The Impact of Russian Aggression on Regional Treasury & FX

13-12-2022 | treasuryXL | ComplexCountries | LinkedIn |

This call was held at a point in the conflict where Ukraine had made serious inroads into Russian held territory, and there was a lot of talk about the potential use by Russia of nuclear weapons. So, one of the questions was whether treasurers are expecting a nuclear escalation, a spread of the conflict, and what to do to prepare for it.


None of these concerns were mentioned. For most companies, the business in the countries surrounding Russia and Ukraine is minimal. The bigger concern is, and remains, the impact on the business outlook in the rest of the world, the impact of increasing interest rates, inflation, and logistics issues – though logistics seem to be improving.

Instead, most participants continue to do business in Russia – mostly because they are in industries that benefit from the health and humanitarian exceptions to sanctions. In other cases, the business is essentially local, but uses the corporate brand – this means care must be taken when withdrawing. Having an exception from sanctions still leaves issues:

  • Even if your currency transactions are legal, a lot of banks refuse to handle them, because they do not want to take the risk of dealing with the country.
  • Many banks withdraw, reducing the choice of service providers. There was a lot of discussion about Citi – most participants use them, but there has been some confusion as to whether they are staying. The message to all participants is that they are.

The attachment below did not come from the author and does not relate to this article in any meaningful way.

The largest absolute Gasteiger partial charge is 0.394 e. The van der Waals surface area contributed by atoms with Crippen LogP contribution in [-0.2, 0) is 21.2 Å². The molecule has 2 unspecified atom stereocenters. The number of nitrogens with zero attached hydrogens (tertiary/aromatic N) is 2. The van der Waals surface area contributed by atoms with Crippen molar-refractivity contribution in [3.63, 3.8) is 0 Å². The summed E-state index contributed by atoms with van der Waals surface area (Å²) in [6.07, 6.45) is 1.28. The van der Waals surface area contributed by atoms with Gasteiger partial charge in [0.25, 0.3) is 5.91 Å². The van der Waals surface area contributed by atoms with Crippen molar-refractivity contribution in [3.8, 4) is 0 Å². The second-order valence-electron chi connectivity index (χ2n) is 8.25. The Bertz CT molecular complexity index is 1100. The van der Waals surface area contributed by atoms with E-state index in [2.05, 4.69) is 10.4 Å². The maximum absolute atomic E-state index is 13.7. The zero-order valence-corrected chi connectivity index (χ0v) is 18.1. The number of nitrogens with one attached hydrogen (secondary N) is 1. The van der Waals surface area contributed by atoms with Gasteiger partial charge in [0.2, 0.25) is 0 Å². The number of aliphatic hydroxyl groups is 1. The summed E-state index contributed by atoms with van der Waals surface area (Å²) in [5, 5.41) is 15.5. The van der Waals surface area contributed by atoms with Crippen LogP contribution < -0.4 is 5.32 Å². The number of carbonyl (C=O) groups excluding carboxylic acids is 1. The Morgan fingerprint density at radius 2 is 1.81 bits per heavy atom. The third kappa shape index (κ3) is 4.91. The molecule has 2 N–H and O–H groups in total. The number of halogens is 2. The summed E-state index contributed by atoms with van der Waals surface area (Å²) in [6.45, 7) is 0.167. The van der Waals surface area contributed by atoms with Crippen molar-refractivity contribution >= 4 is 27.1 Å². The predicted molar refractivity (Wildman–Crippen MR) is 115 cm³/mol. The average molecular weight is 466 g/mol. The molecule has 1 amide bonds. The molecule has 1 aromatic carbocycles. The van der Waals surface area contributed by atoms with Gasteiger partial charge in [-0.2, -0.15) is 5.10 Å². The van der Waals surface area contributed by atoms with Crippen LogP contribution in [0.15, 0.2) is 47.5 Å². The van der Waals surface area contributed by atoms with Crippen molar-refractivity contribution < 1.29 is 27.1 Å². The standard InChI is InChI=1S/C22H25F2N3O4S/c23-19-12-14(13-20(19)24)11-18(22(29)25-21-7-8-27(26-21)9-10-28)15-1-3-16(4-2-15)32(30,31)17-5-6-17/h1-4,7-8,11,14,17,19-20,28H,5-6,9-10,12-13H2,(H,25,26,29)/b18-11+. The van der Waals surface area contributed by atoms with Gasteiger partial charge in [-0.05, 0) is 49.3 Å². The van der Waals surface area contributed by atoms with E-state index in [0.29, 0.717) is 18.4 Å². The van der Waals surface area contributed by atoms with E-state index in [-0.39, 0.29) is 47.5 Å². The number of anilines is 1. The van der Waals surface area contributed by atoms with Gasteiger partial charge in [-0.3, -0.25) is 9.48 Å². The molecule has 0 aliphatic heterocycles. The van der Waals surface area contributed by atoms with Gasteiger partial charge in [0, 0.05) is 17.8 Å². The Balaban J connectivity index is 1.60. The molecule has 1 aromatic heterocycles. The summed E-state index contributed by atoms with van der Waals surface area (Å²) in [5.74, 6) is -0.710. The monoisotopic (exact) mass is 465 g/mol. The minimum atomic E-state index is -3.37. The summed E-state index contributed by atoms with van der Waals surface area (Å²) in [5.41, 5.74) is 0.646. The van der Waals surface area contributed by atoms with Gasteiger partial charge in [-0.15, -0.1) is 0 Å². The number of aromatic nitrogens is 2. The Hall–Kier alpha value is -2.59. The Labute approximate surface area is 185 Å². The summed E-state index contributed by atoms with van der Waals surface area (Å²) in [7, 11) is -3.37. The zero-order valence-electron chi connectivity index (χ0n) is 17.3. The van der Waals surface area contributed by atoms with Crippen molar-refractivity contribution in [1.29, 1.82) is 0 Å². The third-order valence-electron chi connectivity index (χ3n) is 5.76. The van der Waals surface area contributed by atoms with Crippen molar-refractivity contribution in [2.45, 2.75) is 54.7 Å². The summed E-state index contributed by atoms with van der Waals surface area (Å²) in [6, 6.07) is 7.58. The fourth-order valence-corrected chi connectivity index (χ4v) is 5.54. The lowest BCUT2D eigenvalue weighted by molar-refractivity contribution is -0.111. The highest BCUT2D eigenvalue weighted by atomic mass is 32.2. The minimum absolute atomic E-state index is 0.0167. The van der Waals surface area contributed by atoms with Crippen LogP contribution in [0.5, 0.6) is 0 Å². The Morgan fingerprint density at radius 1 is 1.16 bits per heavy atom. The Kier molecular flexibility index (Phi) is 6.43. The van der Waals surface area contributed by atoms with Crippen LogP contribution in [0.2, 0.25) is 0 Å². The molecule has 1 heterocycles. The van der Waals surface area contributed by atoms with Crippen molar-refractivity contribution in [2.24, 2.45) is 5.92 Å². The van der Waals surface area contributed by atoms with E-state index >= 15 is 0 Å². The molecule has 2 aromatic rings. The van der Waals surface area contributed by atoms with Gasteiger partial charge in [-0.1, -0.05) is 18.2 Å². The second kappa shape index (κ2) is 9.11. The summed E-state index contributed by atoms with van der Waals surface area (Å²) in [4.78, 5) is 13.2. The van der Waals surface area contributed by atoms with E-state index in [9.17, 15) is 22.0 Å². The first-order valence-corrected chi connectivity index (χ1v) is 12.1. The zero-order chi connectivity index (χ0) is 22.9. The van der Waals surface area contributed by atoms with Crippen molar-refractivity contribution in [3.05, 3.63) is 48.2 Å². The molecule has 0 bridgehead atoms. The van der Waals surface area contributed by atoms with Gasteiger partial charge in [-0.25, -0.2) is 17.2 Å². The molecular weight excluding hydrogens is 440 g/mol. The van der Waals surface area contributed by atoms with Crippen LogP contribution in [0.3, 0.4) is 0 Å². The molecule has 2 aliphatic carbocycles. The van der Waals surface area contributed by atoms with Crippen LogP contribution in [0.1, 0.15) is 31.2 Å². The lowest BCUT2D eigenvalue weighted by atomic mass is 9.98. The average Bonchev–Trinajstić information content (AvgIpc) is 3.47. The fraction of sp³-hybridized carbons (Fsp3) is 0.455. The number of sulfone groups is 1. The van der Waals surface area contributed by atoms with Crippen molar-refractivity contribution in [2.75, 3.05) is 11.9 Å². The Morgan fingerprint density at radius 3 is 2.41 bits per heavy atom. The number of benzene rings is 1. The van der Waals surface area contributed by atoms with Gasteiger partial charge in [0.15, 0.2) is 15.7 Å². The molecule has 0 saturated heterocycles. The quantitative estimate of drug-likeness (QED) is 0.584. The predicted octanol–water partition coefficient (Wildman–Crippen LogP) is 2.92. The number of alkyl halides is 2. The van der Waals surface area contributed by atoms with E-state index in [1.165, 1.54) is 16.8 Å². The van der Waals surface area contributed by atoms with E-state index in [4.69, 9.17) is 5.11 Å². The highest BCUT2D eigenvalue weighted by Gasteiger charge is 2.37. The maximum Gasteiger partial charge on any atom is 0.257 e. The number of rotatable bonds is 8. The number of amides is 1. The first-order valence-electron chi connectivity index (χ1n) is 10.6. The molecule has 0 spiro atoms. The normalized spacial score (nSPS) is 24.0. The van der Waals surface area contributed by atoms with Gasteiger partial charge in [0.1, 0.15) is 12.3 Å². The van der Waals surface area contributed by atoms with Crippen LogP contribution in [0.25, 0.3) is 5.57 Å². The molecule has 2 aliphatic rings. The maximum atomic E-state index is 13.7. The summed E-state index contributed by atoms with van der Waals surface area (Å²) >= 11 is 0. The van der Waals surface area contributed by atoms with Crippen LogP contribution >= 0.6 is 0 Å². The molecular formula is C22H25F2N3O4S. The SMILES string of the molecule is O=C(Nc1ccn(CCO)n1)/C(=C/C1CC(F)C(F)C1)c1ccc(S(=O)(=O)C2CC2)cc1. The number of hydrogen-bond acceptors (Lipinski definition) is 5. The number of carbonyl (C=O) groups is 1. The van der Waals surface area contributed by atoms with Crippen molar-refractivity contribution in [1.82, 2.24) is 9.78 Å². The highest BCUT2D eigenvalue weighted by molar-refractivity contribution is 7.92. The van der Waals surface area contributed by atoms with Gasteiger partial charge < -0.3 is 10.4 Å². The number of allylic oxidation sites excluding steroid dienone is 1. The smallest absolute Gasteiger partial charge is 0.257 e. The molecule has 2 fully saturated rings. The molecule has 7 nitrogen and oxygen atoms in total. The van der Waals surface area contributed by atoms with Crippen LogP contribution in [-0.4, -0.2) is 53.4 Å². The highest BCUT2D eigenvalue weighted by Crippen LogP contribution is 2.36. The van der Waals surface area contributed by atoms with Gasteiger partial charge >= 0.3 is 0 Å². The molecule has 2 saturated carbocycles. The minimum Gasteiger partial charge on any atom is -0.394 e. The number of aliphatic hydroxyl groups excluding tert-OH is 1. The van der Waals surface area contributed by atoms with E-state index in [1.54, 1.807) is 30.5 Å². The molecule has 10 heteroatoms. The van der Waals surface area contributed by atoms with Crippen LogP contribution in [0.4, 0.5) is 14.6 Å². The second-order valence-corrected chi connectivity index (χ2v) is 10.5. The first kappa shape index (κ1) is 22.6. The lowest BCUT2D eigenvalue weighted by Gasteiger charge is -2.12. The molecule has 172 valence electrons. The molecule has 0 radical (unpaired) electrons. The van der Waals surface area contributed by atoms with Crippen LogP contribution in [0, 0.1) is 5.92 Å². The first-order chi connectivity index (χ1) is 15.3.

• Even when cross-border transactions are processed, there can be a lot of delay: the banks’ compliance departments examine everything very closely – but they are overworked.
  • The definitions of sanctions exempted products are inconsistent between various sanctioning groups (notably, the US and the EU), and they leave logical inconsistencies
  • The sanctions and regulations on both sides are something of a moving target, so compliance can be challenging.
  • There was an informal trouble zone in the countries surrounding Russia: Georgia, Kazakhstan, etc. This business is now moving to USD and EUR, which has reduced liquidity.

Despite this, our participants found it is generally possible to make payments into and out of Russia, even if the process can take a long time. Banks are moving to close offshore rouble accounts, especially in London, but they are being flexible over deadlines. Dividends are definitely not allowed, but most other types of payment seem to be possible. While some participants continue to move towards the exit – protecting local employees remains a priority – other are finding that their business in Russia is doing surprisingly well.

In terms of banking, everyone seemed to be using Citi [this discussion took place before Citi announced their withdrawal from Russia – from March 2023], though most were opening accounts with Raiffeisen as a backup. This is a return to the Communist era, when Raiffeisen was the main conduit for payments to and from Russia.

Bottom line: for our treasurers, the main concern is slowing economic growth in the west, increasing energy prices, higher interest rate and inflation. This is impacting their main business, which is typically not in Eastern Europe. As for Russia itself, people continue to move towards the exit – but those who have to stay, for mostly humanitarian reasons, are finding that business is complicated – but it continues.


This report was produced by Monie Lindsey based on a Treasury Peer Call chaired by Damian Glendinning

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